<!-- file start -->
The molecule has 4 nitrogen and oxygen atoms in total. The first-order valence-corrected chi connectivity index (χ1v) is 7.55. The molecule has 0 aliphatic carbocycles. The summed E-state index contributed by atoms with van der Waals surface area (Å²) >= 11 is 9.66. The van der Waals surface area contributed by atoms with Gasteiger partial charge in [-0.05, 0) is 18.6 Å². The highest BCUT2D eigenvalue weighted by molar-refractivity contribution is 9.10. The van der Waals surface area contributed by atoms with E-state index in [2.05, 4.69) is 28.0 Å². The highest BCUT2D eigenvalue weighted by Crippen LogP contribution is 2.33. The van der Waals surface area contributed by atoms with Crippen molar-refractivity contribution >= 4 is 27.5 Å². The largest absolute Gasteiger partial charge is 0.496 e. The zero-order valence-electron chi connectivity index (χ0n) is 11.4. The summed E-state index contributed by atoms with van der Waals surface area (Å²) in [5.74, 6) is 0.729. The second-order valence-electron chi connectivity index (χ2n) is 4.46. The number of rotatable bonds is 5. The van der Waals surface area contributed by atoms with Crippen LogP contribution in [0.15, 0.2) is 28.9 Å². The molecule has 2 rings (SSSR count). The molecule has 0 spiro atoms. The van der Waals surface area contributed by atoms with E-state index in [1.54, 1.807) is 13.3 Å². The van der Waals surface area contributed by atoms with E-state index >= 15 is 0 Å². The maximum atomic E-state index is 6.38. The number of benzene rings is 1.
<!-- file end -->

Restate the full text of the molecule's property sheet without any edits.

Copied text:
The molecule has 4 nitrogen and oxygen atoms in total. The first-order valence-corrected chi connectivity index (χ1v) is 7.55. The molecule has 0 aliphatic carbocycles. The summed E-state index contributed by atoms with van der Waals surface area (Å²) >= 11 is 9.66. The van der Waals surface area contributed by atoms with Gasteiger partial charge in [-0.05, 0) is 18.6 Å². The highest BCUT2D eigenvalue weighted by molar-refractivity contribution is 9.10. The van der Waals surface area contributed by atoms with E-state index in [2.05, 4.69) is 28.0 Å². The highest BCUT2D eigenvalue weighted by Crippen LogP contribution is 2.33. The van der Waals surface area contributed by atoms with Crippen molar-refractivity contribution >= 4 is 27.5 Å². The largest absolute Gasteiger partial charge is 0.496 e. The zero-order valence-electron chi connectivity index (χ0n) is 11.4. The summed E-state index contributed by atoms with van der Waals surface area (Å²) in [5.74, 6) is 0.729. The second-order valence-electron chi connectivity index (χ2n) is 4.46. The number of rotatable bonds is 5. The van der Waals surface area contributed by atoms with Crippen LogP contribution in [0.15, 0.2) is 28.9 Å². The molecule has 2 rings (SSSR count). The molecule has 0 spiro atoms. The van der Waals surface area contributed by atoms with E-state index in [1.54, 1.807) is 13.3 Å². The van der Waals surface area contributed by atoms with E-state index >= 15 is 0 Å². The maximum atomic E-state index is 6.38. The number of benzene rings is 1.